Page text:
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TALKING FRANCE

PODCAST: Will the French turn out to vote and what has Macron done for France?

With three weeks to go until the first round of the French election, The Local France team plus guest experts John Lichfield and Adam Plowright discuss abstention levels, Macron's legacy for France and which candidate would make the best drinking buddy.

PODCAST: Will the French turn out to vote and what has Macron done for France?
Image: The Local

The Local’s Talking France  podcast aims to make sense of France, its politics and in particular its 2022 presidential election. This week Local France editor Emma Pearson is joined by veteran columnist John Lichfield, plus Macron biographer and Paris-based journalist Adam Plowright.

We’re talking the latest from the campaign trail, the candidate that most people would like to have a beer with, how powerful the French military really is and why it is that so many people seem to viscerally hate Emmanuel Macron.

Find the last episode HERE, on Spotify or Apple or listen on the link below.

Adam told us: “Macron himself, before his election, called the French people a nation of regicidal monarchists, but Macron has faced a much greater level of personal animosity than his predecessors.

“I think this is partly to do with his image as the former investment banker who came into power and immediately cut the wealth tax, but there is also his ‘petites phrases‘ – his tendency to say remarks that come across as very condescending.”

We’re also looking at whether a low turnout will really mean a re-elected Macron would be an ‘illegitimate’ president, as his opponents claim.

John said: “I think abstention will be somewhat higher this time than in 2017. A lot of the abstention is on the left because people just don’t see a candidate that they like, it’s partly a sense that the election is done and dusted and of course the war – people are distracted by other things.

“I think in a sense Macron does well out of a low turnout because it amplifies his vote, but in another sense he does badly because then people can make the arguments that he is not a ‘properly elected’ president, and that will be used against him as he tries to push through somewhat tough reforms.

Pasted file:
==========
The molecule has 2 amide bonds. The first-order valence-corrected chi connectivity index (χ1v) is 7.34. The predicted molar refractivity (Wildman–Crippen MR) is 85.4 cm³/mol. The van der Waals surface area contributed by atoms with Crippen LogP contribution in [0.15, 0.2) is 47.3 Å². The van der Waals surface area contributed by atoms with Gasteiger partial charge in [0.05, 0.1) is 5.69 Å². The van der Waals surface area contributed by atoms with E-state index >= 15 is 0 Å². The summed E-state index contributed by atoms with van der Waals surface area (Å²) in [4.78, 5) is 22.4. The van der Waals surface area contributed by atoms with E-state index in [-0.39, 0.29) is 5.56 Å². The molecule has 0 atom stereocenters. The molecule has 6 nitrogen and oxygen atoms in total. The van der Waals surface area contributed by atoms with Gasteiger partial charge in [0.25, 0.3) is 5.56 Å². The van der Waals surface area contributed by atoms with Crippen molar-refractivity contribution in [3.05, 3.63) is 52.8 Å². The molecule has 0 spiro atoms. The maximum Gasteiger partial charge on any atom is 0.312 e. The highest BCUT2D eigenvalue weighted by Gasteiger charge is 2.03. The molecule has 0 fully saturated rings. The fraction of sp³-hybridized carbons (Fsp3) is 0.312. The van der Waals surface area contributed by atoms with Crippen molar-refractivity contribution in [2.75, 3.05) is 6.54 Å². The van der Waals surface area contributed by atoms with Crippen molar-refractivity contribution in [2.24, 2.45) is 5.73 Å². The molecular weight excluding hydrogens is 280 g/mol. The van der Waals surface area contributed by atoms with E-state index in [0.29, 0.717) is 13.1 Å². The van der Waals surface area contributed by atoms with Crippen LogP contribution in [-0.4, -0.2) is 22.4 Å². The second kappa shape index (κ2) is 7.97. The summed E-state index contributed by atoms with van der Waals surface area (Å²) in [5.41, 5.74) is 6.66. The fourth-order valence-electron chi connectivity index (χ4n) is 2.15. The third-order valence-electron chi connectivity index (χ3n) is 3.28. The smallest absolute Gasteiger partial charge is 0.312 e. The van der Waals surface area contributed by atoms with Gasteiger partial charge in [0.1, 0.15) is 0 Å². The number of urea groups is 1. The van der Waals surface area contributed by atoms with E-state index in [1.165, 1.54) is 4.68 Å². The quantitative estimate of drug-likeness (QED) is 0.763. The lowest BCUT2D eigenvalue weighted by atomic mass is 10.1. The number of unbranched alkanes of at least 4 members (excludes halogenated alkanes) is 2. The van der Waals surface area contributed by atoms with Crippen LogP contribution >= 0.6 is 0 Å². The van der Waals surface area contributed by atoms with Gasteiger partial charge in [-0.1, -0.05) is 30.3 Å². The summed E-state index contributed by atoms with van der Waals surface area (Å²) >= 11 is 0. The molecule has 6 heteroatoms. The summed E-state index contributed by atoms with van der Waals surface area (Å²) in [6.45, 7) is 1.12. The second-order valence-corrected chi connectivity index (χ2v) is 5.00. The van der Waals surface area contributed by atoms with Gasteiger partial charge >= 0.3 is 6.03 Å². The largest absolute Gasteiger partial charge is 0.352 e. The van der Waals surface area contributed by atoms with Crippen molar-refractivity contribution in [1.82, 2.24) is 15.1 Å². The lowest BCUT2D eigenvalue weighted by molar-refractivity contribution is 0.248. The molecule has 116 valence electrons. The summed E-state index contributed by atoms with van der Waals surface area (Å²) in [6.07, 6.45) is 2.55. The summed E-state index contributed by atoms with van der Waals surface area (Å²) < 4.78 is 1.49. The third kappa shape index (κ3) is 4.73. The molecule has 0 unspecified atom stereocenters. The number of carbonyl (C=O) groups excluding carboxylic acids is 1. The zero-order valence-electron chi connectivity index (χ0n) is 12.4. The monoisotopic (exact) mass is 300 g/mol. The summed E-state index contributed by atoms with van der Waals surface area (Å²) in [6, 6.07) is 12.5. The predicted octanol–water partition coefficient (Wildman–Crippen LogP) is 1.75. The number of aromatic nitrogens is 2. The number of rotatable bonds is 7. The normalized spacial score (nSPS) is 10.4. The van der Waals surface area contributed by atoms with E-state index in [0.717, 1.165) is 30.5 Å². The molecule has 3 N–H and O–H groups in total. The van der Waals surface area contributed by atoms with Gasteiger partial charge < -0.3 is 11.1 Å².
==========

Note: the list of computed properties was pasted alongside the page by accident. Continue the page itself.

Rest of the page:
And as ever, we’ll be looking at some of the French words and phrases you need to understand the presidential campaign, and answering questions from our readers – such as, what is a vote blanc?

You can find the podcast in Spotify or Apple under Talking France, or catch up with this and all previous episodes HERE.

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STRIKES

French unions announce new strike dates in battle against pension reform

After a second day in which more than a million people took to the streets of France to protest over planned pension reform, unions have announced further strike days.

French unions announce new strike dates in battle against pension reform

France’s eight main trades unions federations made a joint announcement on Tuesday night of fresh strike days – Tuesday, February 7th and Saturday, February 11th. 

Tuesday marks the day that the highly controversial pension reform – which includes raising the pension age from 62 to 64 – is presented to the French parliament for the first time.

Both days are likely to see significant disruption, particularly on public transport.

The mass strike on Tuesday saw trains and city public transport services heavily disrupted, while many schools closed as teachers walked out.

Demos held in towns and cities across France saw a huge turnout – more than 1.1 million people, an increase on the turnout on the first day of pension strikes.

READ ALSO ‘We won’t stop until Macron is defeated’ say French pension demonstrators

You can find all the latest news on strikes and service disruptions in our strike section HERE.

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